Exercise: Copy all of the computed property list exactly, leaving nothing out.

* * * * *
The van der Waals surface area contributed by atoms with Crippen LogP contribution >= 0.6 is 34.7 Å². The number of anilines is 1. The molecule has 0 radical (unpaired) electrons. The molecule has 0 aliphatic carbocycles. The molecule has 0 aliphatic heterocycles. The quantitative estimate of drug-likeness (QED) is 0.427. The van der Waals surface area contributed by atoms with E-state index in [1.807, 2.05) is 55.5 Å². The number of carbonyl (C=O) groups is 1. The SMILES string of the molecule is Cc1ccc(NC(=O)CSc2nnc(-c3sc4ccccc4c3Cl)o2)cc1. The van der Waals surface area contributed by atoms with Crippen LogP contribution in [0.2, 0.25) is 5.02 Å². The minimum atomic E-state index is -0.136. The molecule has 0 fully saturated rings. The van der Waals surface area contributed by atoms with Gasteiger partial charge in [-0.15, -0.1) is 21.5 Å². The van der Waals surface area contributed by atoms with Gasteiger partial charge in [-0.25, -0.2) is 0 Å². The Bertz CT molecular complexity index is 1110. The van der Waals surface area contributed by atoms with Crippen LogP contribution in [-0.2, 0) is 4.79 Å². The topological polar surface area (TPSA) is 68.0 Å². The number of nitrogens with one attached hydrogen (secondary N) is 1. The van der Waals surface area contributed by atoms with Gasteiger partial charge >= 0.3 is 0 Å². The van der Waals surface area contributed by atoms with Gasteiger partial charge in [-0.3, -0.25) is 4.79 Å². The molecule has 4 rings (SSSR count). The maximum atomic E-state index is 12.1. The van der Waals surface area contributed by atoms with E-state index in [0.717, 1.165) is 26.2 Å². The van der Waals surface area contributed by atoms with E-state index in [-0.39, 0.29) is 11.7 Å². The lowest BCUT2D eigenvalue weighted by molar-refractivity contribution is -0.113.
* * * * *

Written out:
The van der Waals surface area contributed by atoms with Crippen LogP contribution >= 0.6 is 34.7 Å². The number of anilines is 1. The molecule has 0 radical (unpaired) electrons. The molecule has 0 aliphatic carbocycles. The molecule has 0 aliphatic heterocycles. The quantitative estimate of drug-likeness (QED) is 0.427. The van der Waals surface area contributed by atoms with E-state index in [1.807, 2.05) is 55.5 Å². The number of carbonyl (C=O) groups is 1. The SMILES string of the molecule is Cc1ccc(NC(=O)CSc2nnc(-c3sc4ccccc4c3Cl)o2)cc1. The van der Waals surface area contributed by atoms with Crippen LogP contribution in [0.2, 0.25) is 5.02 Å². The minimum atomic E-state index is -0.136. The molecule has 0 fully saturated rings. The van der Waals surface area contributed by atoms with Gasteiger partial charge in [-0.15, -0.1) is 21.5 Å². The van der Waals surface area contributed by atoms with Gasteiger partial charge in [-0.25, -0.2) is 0 Å². The Bertz CT molecular complexity index is 1110. The van der Waals surface area contributed by atoms with Crippen LogP contribution in [-0.2, 0) is 4.79 Å². The topological polar surface area (TPSA) is 68.0 Å². The number of nitrogens with one attached hydrogen (secondary N) is 1. The van der Waals surface area contributed by atoms with Gasteiger partial charge >= 0.3 is 0 Å². The van der Waals surface area contributed by atoms with Gasteiger partial charge in [-0.3, -0.25) is 4.79 Å². The molecule has 4 rings (SSSR count). The maximum atomic E-state index is 12.1. The van der Waals surface area contributed by atoms with E-state index in [0.717, 1.165) is 26.2 Å². The van der Waals surface area contributed by atoms with E-state index in [-0.39, 0.29) is 11.7 Å². The lowest BCUT2D eigenvalue weighted by molar-refractivity contribution is -0.113.